An employer that unsuccessfully fights a workers’ compensation claim and forces an injured employee to retain an attorney faces a penalty of up to 20% of the money due the injured employee, which goes on top of the normal amount due. But the law also provides an incentive for employers to begin making payments early.
Employers that offer early payments will get a credit for those funds, which will be treated as if they had been paid without any litigation. For example, if the employer offers payments based on an injury being 20% disabling and it turns out the injury was 30% disabling, attorneys’ fees are due only on the difference (i.e., 20% of the dollar value of a 10% disability).
Recent case: Philip Menichetti hurt his knee at work. Less than two months later, his employer offered to pay on the basis that the knee injury was a 15% partial disability. It then began payments but had its doctor examine Menichetti. That doctor said the disability was just 7.5% disability.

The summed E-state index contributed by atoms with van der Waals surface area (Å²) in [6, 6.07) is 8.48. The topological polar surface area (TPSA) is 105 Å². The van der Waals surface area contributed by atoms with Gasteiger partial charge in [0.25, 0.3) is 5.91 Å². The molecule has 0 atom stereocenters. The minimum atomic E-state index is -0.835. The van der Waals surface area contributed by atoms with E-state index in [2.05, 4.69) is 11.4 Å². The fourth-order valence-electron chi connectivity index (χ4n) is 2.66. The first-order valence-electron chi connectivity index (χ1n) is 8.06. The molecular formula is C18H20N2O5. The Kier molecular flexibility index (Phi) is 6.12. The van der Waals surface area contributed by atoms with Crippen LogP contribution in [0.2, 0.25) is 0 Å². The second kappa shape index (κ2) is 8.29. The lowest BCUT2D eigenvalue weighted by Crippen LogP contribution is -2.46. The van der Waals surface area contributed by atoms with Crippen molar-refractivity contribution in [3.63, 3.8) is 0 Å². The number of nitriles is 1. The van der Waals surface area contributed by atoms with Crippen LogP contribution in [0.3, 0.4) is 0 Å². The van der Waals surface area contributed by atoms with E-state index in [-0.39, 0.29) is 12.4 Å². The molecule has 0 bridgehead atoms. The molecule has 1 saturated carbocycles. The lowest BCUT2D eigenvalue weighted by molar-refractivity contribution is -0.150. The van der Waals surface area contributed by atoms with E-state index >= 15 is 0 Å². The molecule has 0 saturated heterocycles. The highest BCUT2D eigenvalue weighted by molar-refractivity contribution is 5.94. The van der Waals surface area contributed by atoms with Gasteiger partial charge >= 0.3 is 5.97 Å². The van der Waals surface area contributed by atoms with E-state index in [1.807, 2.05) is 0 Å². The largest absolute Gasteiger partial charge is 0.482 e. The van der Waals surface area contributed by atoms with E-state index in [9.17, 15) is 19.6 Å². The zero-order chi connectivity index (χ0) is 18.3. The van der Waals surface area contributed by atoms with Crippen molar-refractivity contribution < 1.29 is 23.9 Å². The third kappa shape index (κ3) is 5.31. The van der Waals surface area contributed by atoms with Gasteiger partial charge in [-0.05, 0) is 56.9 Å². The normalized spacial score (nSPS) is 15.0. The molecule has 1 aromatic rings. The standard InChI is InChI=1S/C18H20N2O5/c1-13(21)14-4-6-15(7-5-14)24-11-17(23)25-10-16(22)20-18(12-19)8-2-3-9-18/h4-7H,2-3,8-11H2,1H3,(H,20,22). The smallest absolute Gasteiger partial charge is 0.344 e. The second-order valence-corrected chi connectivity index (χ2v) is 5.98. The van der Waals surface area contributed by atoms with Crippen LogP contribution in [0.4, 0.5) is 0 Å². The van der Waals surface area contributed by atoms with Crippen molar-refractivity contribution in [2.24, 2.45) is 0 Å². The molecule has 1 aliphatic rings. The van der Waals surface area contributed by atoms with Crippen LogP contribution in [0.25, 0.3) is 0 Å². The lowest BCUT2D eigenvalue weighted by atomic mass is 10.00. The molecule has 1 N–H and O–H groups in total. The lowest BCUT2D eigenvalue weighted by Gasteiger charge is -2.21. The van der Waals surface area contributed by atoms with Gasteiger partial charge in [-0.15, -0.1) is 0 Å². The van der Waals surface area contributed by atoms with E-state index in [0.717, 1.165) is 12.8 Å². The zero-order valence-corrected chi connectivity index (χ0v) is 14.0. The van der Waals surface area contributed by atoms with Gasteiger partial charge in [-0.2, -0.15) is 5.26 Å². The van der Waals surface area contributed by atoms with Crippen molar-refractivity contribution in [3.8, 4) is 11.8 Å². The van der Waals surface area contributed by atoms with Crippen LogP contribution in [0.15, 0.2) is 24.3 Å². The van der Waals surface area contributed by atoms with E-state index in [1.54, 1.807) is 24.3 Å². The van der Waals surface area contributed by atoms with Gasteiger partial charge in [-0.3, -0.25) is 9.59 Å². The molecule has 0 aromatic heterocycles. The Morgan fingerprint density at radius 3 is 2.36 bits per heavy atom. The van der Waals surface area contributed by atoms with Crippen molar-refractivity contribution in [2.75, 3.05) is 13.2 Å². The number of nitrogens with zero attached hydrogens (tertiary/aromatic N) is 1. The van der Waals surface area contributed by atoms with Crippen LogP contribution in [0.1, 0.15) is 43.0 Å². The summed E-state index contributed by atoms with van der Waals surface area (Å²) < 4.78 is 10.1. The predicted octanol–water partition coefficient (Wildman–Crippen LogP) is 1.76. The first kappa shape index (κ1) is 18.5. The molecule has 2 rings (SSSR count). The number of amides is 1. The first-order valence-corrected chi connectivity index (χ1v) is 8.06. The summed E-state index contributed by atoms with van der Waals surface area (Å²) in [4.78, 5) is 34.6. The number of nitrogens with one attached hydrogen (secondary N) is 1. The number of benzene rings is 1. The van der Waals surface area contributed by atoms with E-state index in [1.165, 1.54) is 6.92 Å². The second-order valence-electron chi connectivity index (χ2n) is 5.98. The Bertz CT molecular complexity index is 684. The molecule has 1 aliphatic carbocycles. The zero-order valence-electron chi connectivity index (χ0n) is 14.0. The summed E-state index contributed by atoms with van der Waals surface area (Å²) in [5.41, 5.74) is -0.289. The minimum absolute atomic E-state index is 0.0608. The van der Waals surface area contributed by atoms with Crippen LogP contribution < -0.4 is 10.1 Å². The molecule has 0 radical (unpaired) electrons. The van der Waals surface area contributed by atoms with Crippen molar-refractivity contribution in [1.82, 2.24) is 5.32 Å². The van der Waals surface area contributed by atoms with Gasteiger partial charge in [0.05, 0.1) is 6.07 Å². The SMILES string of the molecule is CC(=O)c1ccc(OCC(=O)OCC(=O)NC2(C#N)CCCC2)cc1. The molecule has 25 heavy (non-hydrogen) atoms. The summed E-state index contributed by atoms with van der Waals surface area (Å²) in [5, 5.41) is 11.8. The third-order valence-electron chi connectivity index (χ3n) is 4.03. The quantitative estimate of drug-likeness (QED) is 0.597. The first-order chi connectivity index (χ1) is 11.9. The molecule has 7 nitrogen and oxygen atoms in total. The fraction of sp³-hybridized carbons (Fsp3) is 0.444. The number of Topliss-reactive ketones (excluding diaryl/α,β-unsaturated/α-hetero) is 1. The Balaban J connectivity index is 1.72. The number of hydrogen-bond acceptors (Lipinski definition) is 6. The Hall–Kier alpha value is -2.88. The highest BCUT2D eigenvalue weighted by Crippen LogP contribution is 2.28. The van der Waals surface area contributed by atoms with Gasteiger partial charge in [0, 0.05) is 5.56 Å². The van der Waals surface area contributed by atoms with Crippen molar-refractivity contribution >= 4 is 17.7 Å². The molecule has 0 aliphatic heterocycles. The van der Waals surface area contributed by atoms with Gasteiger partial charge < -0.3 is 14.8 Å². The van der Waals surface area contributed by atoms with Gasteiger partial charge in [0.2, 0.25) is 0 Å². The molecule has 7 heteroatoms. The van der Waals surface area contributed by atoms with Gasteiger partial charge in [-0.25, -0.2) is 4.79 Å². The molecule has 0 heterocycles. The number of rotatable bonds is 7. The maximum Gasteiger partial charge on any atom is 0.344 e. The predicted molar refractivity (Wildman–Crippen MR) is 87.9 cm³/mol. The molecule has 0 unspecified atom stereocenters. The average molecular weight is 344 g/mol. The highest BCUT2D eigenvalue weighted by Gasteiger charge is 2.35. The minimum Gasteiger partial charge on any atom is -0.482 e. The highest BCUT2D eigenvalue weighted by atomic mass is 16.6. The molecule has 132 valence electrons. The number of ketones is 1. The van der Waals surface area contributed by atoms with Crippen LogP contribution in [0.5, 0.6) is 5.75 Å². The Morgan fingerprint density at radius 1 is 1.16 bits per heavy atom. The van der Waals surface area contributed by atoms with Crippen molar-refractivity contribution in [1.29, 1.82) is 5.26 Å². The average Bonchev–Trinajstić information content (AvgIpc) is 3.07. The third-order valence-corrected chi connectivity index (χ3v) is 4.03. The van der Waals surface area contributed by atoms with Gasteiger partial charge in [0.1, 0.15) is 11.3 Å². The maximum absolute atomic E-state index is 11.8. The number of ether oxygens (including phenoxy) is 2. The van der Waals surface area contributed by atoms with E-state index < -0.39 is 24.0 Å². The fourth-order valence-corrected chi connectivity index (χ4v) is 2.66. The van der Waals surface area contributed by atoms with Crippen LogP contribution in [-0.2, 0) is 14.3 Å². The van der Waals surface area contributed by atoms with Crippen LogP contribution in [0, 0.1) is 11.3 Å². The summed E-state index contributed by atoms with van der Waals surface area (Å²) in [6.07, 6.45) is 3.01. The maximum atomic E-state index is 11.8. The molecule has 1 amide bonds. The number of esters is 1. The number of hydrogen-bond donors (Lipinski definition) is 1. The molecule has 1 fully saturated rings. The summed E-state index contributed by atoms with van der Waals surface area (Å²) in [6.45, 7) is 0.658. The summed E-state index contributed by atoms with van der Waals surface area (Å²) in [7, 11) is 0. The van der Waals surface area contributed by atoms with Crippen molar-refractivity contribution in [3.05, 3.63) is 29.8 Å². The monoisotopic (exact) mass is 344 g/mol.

Then Menichetti’s doctor said the disability was 45% and the parties settled for 22.5%. The question then became: What figure should be used to calculate the attorney’s 20% fee?
The court said the employer should get a credit for the 15% payment it made, making the attorney’s fee 20% of the dollar value of a 7.5% disability. (Menichetti v. Palermo Supply Company, No. A-2290-06T1, Superior Court of New Jersey, 2007)